asked
May 27, 2016
in
Numerical Ability
by
jothee
Veteran
(
98.7k
points)

49
views
cmi2015
descriptive
numericalability
+3
votes
1
answer
12
CMI2015B03a
A cook has a kitchen at the top of a hill, where she can prepare rotis. Each roti costs one rupee to prepare. She can sell rotis for two rupees a piece at a stall down the hill. Once she goes down the steep hill, she can not climb back in time make more rotis. Suppose the cook starts at the top with $R$ rupees. What are all the possible amounts of money she can have at the end?
asked
May 27, 2016
in
Numerical Ability
by
jothee
Veteran
(
98.7k
points)

58
views
cmi2015
numericalability
descriptive
+1
vote
1
answer
13
CMI2015B02
Consider a social network with $n$ persons. Two persons $A$ and $B$ are said to be connected if either they are friends or they are related through a sequence of friends: that is, there exists a set of persons $F_1, \dots, F_m$ such that $A$ and ... . It is known that there are $k$ persons such that no pair among them is connected. What is the maximum number of friendships possible?
asked
May 27, 2016
in
Combinatory
by
jothee
Veteran
(
98.7k
points)

83
views
descriptive
cmi2015
permutationandcombination
+3
votes
1
answer
14
CMI2015A10
The school athletics coach has to choose 4 students for the relay team. He calculates that there are 3876 ways of choosing the team if the order in which the runners are placed is not considered. How many ways are there of choosing the team if the order of the ... taken into account? Between 12,000 and 25,000 Between 75,000 and 99,999 Between 30,000 and 60,000 More than 100,000
asked
May 27, 2016
in
Combinatory
by
jothee
Veteran
(
98.7k
points)

87
views
cmi2015
permutationandcombination
+10
votes
2
answers
15
CMI2015A09
Let $L_1$ and $L_2$ be languages over an alphabet $\Sigma$ such that $L_1 \subseteq L_2$. Which of the following is true: If $L_2$ is regular, then $L_1$ must also be regular. If $L_1$ is regular, then $L_2$ must also be regular. Either both $L_1$ and $L_2$ are regular, or both are not regular. None of the above.
asked
May 27, 2016
in
Theory of Computation
by
jothee
Veteran
(
98.7k
points)

487
views
cmi2015
theoryofcomputation
regularlanguages
+10
votes
4
answers
16
CMI2015A08
How many times is the comparison $i >= n$ performed in the following program? int i=85, n=5; main() { while (i >= n) { i=i1; n=n+1; } } $40$ $41$ $42$ $43$
asked
May 27, 2016
in
Algorithms
by
jothee
Veteran
(
98.7k
points)

637
views
cmi2015
algorithms
timecomplexity
+6
votes
2
answers
17
CMI2015A07
You arrive at a snack bar and you can't decide whether to order a lime juice or a lassi. You decide to throw a fair $6$sided die to make the choice, as follows. If you throw $2$ or $6$ you order a lime juice. If you throw a $4$, you order a lassi. Otherwise, you throw ... is the probability that you end up ordering a lime juice? $\frac{1}{3}$ $\frac{1}{2}$ $\frac{2}{3}$ $\frac{3}{4}$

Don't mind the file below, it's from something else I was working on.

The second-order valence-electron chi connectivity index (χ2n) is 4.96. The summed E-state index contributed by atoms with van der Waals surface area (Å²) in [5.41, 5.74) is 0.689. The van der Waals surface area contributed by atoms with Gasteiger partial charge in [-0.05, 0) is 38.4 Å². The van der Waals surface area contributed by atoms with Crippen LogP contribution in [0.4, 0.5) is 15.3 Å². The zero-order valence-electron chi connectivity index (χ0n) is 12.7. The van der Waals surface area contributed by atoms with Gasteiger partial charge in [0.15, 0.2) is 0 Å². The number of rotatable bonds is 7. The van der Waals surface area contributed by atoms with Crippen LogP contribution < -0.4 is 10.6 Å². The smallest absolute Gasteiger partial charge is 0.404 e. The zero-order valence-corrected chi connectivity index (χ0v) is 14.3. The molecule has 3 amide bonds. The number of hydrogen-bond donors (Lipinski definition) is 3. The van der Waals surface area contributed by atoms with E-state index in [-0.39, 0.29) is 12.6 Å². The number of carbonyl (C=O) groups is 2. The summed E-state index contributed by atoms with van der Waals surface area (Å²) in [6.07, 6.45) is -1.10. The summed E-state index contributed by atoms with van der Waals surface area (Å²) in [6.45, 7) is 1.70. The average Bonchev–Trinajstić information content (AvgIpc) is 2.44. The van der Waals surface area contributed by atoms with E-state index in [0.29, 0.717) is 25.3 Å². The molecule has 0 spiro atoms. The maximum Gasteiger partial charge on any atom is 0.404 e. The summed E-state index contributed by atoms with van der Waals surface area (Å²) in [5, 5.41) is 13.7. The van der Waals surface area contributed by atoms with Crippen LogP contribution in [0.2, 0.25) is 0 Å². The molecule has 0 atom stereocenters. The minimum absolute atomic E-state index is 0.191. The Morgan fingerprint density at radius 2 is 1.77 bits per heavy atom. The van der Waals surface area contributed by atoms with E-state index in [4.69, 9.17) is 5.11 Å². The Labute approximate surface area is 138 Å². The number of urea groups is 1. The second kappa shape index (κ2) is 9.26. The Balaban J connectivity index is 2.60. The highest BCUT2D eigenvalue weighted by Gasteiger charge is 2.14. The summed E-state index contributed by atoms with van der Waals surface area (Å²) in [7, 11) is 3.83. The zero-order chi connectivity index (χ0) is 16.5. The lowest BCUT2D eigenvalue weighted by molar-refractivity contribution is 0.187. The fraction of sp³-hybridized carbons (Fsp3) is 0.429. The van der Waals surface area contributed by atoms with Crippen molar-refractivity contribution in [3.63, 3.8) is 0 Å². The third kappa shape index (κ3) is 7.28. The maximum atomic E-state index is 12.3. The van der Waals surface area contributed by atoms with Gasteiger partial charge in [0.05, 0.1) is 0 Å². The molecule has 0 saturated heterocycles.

asked
May 27, 2016
in
Probability
by
jothee
Veteran
(
98.7k
points)

345
views
cmi2015
probability
+6
votes
2
answers
18
CMI2015A06
Suppose we have constructed a polynomial time reduction from problem $A$ to problem $B$. Which of the following can we infer from this fact? If the best algorithm for $B$ takes exponential time, there is no polynomial time algorithm for $A$. If the best ... we don't know whether there is a polynomial time algorithm for $B$, there cannot be a polynomial time algorithm for $A$.
asked
May 27, 2016
in
Algorithms
by
jothee
Veteran
(
98.7k
points)

285
views
cmi2015
algorithms
pnpnpcnph
+13
votes
1
answer
19
CMI2015A05
An undirected graph has $10$ vertices labelled $1, 2,\dots , 10$ and $37$ edges. Vertices $1, 3, 5, 7, 9$ have degree $8$ and vertices $2, 4, 6, 8$ have degree $7.$ What is the degree of vertex $10$ ? $5$ $6$ $7$ $8$
asked
May 27, 2016
in
Graph Theory
by
jothee
Veteran
(
98.7k
points)

351
views
cmi2015
graphtheory
degreeofgraph
easy
+2
votes
0
answers
20
CMI2015A04a
A college prepares its timetable by grouping courses in slots A, B, C, . . . All courses in a slot meet at the same time, and courses in different slots have disjoint timings. Course registration has been completed and the administration now knows ... audience. In this setting, the graph theoretic question to be answered is: Find a spanning tree with minimum number of edges.
asked
May 27, 2016
in
Graph Theory
by
jothee
Veteran
(
98.7k
points)

116
views
cmi2015
descriptive
graphtheory
spanningtree
+3
votes
1
answer
21
CMI2015A03
Suppose each edge of an undirected graph is coloured using one of three colours  red, blue or green. Consider the following property of such graphs: if any vertex is the endpoint of a red coloured edge, then it is either an endpoint of a blue coloured edge or not ... endpoint of any blue coloured edge but is an endpoint of a green coloured edge and a red coloured edge. (A) and (C).
asked
May 27, 2016
in
Graph Theory
by
jothee
Veteran
(
98.7k
points)

135
views
cmi2015
graphtheory
graphcoloring
+4
votes
1
answer
22
CMI2015A01
Twin primes are pairs of numbers $p$ and $p+2$ such that both are primesfor instance, 5 and 7, 11 and 13, 41 and 43. The Twin Prime Conjecture says that there are infinitely many twin primes. Let $TwinPrime(n)$ be a predicate that is true if $n$ and $n+2$ are twin primes. ... $∃m. ∀n. n ≤ m$ implies TwinPrime(n) $∀m. ∃n. n ≤ m$ and TwinPrime(n) $∃m. ∀n.$ TwinPrime(n) implies $n ≤ m$
asked
May 27, 2016
in
Mathematical Logic
by
jothee
Veteran
(
98.7k
points)

206
views
cmi2015
mathematicallogic
firstorderlogic